September 1, 2014

Elyria
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New lawsuit over lights dims chances for Ridgeville night play

ELYRIA — As if its battle with a neighboring drive-in movie theater over lighting issues isn’t enough, Ohio Sports Park developer Larry Vassil now finds himself under attack from another quarter over those same lights.

On Friday, Vassil and OSP were named in a lawsuit filed by an Eastlake company that alleges it has yet to be paid nearly $540,000 for products including light poles, fixtures, lamps and other electrical products and equipment sold to the North Ridgeville complex.

The suit alleges breach of contract, claiming Vassil has failed to pay $539,809 to Professional Electric Products Co., also known as PEPCO, which supplied lights, poles and other items for the sports park’s eight baseball-softball and soccer fields.

Filed by Thomas J. Tarantino, an attorney with the Cleveland law firm of Climaco, Lefkowitz, Peca, Wilcox & Garofoli Co., the suit also alleges that Vassil, of Richfield, personally guaranteed that he’d pay the lighting bill if Ohio Sports Park ended up in financial trouble.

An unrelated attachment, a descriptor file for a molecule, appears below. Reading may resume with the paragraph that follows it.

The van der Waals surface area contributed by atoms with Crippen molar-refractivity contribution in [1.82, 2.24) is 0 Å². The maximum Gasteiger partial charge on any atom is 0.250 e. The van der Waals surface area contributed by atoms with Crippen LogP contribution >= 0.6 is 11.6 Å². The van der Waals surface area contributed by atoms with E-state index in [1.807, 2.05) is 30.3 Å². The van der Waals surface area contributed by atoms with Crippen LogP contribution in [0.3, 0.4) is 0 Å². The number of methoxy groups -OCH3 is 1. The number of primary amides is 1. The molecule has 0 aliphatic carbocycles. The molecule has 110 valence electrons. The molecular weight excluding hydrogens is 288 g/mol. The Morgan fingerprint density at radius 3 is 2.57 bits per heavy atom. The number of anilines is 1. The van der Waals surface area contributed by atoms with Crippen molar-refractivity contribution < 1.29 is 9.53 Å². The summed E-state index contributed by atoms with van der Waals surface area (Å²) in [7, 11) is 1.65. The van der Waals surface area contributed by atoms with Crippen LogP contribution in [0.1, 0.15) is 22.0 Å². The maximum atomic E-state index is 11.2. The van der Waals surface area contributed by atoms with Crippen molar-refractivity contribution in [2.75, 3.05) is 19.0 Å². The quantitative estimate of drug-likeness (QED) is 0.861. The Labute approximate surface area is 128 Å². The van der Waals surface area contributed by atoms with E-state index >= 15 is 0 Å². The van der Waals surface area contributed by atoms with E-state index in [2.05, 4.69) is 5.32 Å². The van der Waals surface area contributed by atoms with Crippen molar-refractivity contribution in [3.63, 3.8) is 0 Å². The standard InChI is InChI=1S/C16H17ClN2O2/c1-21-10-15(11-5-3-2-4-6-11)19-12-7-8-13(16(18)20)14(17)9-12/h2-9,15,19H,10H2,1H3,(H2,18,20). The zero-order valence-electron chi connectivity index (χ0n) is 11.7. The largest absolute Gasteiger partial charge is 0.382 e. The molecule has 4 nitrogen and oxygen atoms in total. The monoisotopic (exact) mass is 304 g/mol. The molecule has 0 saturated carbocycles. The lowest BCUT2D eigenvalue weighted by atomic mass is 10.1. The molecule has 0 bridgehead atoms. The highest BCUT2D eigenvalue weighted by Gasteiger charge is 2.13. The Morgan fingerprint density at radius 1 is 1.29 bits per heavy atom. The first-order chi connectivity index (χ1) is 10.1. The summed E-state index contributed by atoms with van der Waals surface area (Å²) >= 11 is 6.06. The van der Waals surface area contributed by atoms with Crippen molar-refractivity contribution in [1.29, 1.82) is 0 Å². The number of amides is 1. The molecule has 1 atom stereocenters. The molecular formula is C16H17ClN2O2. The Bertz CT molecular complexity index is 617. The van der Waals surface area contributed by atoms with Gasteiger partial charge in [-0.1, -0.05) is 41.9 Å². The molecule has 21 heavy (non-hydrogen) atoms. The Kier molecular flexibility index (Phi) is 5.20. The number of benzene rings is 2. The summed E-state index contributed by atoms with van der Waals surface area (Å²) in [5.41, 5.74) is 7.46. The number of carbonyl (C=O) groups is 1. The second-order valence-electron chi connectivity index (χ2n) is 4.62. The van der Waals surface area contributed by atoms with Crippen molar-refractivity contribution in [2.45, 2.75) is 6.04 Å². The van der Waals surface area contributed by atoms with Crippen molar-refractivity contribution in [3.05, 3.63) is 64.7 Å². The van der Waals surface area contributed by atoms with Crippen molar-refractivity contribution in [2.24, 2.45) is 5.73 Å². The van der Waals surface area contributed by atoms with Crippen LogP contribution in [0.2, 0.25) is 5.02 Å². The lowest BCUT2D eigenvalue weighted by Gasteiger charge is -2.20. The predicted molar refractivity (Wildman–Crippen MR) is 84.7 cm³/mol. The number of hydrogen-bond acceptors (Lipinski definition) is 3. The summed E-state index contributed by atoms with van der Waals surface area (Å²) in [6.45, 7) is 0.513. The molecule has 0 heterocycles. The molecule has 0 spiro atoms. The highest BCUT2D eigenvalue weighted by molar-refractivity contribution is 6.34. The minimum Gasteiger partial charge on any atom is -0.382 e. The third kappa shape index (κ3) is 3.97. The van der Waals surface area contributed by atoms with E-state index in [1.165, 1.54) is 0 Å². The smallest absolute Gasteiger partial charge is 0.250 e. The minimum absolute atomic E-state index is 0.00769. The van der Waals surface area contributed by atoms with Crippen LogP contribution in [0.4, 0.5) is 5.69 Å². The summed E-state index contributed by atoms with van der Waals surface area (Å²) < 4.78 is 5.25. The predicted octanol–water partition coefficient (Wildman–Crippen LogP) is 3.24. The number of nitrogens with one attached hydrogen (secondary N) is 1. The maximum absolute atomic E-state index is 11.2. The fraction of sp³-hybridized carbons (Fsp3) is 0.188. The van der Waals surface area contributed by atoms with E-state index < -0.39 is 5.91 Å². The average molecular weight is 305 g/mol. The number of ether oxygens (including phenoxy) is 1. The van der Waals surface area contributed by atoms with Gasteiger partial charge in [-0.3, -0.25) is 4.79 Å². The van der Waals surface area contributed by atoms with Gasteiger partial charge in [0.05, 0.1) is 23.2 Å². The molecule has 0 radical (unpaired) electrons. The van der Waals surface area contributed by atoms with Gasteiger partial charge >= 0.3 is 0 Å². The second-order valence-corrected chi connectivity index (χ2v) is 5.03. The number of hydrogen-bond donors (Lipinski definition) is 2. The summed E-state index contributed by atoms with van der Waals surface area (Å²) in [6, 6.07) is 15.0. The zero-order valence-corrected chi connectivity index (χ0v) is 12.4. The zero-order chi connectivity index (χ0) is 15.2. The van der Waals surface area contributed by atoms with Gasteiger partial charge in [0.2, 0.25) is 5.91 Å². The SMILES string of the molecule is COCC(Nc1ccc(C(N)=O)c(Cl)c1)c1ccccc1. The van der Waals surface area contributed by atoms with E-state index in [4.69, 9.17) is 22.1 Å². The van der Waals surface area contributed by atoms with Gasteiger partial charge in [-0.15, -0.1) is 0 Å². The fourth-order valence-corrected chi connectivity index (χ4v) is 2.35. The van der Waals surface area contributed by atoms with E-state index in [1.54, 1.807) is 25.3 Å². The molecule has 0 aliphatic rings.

Vassil, who was not reached for comment Friday, has stated in the past that he spent some $750,000 to buy and install nearly 50 lights atop 70-foot poles lights at the 67-acre, $3.6 million complex. He also said he personally invested $1.6 million in the project.

In an affidavit seeking a mechanics’ lien against the sports complex, PEPCO’s Director of Finance Donald D. Haines stated the firm delivered products and performed installation work at Ohio Sports Park between March 16 and April 30.

Calls to Tarantino’s offices were not answered. PEPCO officials also were unavailable Friday.

The suit also seeks compensatory damages of at least $25,000.

Tarantino is requesting a jury trial before Lorain County Common Pleas Judge Edward Zaleski, the judge who has been presiding in the summer-long dispute between Ohio Sports Park and Aut-O-Rama Twin Drive-In.

The owners of the drive-in allege that lights from the sports park’s ballfields have caused glare or shadows on its two movie screens. The two businesses, whose boundaries are about 1,500 feet apart, are separated by the Ohio Turnpike.

Vassil has worked over the summer to comply with court orders to shield and/or re-aim lights to reduce or eliminate problems for the drive-in. An amended July 24 court order issued by Zaleski prevents Vassil from using lights on one ballfield, while barring the lighting of all three soccer fields. Both sides in the dispute are slated to return to court in October.

Vassil contends the lighting squabble has cost him thousands of dollars in lost revenue after tournament sponsors moved events elsewhere when assurances could not be given that all games would be completed by 10 p.m.
Contact Steve Fogarty at 329-7146 or sfogarty@chroniclet.com.